29 The Hundred Years’ War

30 Causes of the War  England  English rights to French territory (Edward III)  Economically vital resources in region  Flanders vital to wool trade (Wants independence  English rights to French throne  4 million population  France  Internal disunity and conflict  Lack of centralization  French Navy attacking English Ports  Phillip VI reclaims Gascony (English King Vassal)  17 million population

31 French Monarchy Family Tree

32 Progress of the War: Stage 1  Early advantage for France (most knights in Europe)  Dominate English Channel  Early English invasions fail (bankrupts England)  Tide Begins to Turn  French navy annihilated in 1340

33 Stage 1 Continued…  The Black Prince, Edward son of Edward III  Battle of Crecy English longbowmen crush French  Black Death ravages Europe 1348 (lull in fighting)  French King, John II, captured at the Battle of Poitiers  French Government collapses- Call for the Estates General  Rise of the Jacquerie  Peace of Bretigny-Calais  England controls half of France

34 Stage  Charles V regains some lost territory but went MAD  England struggles with internal conflicts  England regains supremacy at Battle of Agincourt  Treaty of Troyes establishes Henry IV as heir to French throne- takes throne in 1422

35 Stage 3

36  Joan of Arc appeals to Charles VII  Leads French army to repeated victories  Rise of French nationalism  Charles sees Joan as a threat and has her executed as a heretic  1453 War ends- Britain retains only Calais

37 Timeline English Victory at the Bay of Sluys English Victory at Crecy and seizure of Calais Black Death Strikes English Victory at Poitiers Jacquerie disrupts France Peace of Bretigny-Calais recognizes English holdings in France English holdings in France English Peasants Revolt English Victory at Agincourt Treaty of Troyes Henry VI proclaimed King of both England and France Joan of Arc leads French to victory at Orleans Joan of Arc executed as a heretic War Ends; English retain only Calais

38 Impact  Begins process of political centralization in Europe  Significant military evolution (Gunpowder)  Early rise of nationalistic feelings  First popular challenges to secular and spiritual authority  End of English claims to France

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40 The Thirteenth-Century Papacy  The Roman Catholic Church was the most important institution in the feudal world  Controlled both the political and religious institutions  Conflict arises between the temporal and spiritual domains as monarchs began to centralize their power taking it away from the church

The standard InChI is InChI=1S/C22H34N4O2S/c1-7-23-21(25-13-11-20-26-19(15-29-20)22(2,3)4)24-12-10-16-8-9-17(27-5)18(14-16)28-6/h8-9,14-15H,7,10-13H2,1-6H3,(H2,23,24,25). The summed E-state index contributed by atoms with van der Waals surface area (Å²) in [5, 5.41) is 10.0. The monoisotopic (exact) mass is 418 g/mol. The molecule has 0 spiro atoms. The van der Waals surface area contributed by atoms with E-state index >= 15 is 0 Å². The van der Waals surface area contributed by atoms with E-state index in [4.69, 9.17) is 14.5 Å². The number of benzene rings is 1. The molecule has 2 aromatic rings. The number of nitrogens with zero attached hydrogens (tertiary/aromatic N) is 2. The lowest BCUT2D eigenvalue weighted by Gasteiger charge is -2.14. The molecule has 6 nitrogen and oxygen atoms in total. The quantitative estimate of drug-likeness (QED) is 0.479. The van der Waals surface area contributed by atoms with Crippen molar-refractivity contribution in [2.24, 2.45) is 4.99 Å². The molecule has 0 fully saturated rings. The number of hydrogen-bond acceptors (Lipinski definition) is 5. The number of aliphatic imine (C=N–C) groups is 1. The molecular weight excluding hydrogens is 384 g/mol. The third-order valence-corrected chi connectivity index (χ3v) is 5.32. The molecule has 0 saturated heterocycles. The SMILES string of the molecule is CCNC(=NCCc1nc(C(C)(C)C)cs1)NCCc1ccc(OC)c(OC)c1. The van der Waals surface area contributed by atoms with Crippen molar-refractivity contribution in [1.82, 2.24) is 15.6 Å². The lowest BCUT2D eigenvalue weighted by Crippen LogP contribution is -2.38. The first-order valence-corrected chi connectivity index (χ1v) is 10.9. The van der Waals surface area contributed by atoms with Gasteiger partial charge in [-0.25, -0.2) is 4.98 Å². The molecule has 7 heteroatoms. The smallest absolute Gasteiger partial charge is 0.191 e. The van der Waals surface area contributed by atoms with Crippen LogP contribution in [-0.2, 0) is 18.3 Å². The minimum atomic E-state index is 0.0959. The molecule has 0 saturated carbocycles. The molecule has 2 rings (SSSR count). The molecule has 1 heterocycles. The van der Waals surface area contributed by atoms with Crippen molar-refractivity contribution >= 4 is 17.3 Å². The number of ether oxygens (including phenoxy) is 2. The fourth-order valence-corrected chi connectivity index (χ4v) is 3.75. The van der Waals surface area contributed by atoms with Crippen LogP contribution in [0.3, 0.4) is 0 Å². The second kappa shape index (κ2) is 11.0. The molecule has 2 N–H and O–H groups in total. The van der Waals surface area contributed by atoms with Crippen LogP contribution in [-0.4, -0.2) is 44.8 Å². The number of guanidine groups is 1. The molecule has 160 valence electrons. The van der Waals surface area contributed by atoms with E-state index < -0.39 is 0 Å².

41 The Challenges to the Papacy  Unam Sanctam (1302)  Pope Boniface issued this bull and it declared that temporal authority was ‘subject’ to the spiritual power of the church.  Results: –monarchs begin to rule over the religious institutions –Boniface is forced to repeal the Unam Sanctam which shows a loss of papal power  Please See Historiography assignment and journal.  Avignon Papacy ( )  Under strong French influence  Seven popes resided in Avignon which Pope John XXII was the most powerful  Result: –The Great Schism –Groups of people begin to act out against the Roman Catholic Church  Ex: Lollards in England and Hussites in Bohemia

42 The Great Schism ( )  Pope Urban VI and Clement VII  Conciliar Theory  The Councils  Urban VI was in power until “the thirteen” (most of which were French) elected Clement VII causing conflicts  doctrine that asserted the superiority under certain circumstances of the general councils over the church  The Council of Pisa ( ) The Council of Constance ( ) The Council of Basel ( )  Finally Martin V is elected as the one and only Pope

43 Results of The Great Schism  Some people begin to question the church’s spiritual and secular authority  Magistrates and city councils reformed and regulated religious life as secular control increased  Martin V was made Pope by the Council of Constance which ended The Great Schism  Separation of secular and spiritual authority

44 Sowing the Seeds Of Change: Causes of the Renaissance  New social, political and economic opportunity  Increased centralization of political power, foundations of the Nation-State  Intercontinental trade and earliest stages of global economy (Capitalism)  Exchange of ideas  Weakening Papacy, Challenges to Church Authority

45 Homework  Imagine you are a peasant living in the fourteenth century, describe a day in your life (assume you can read and write) in a journal.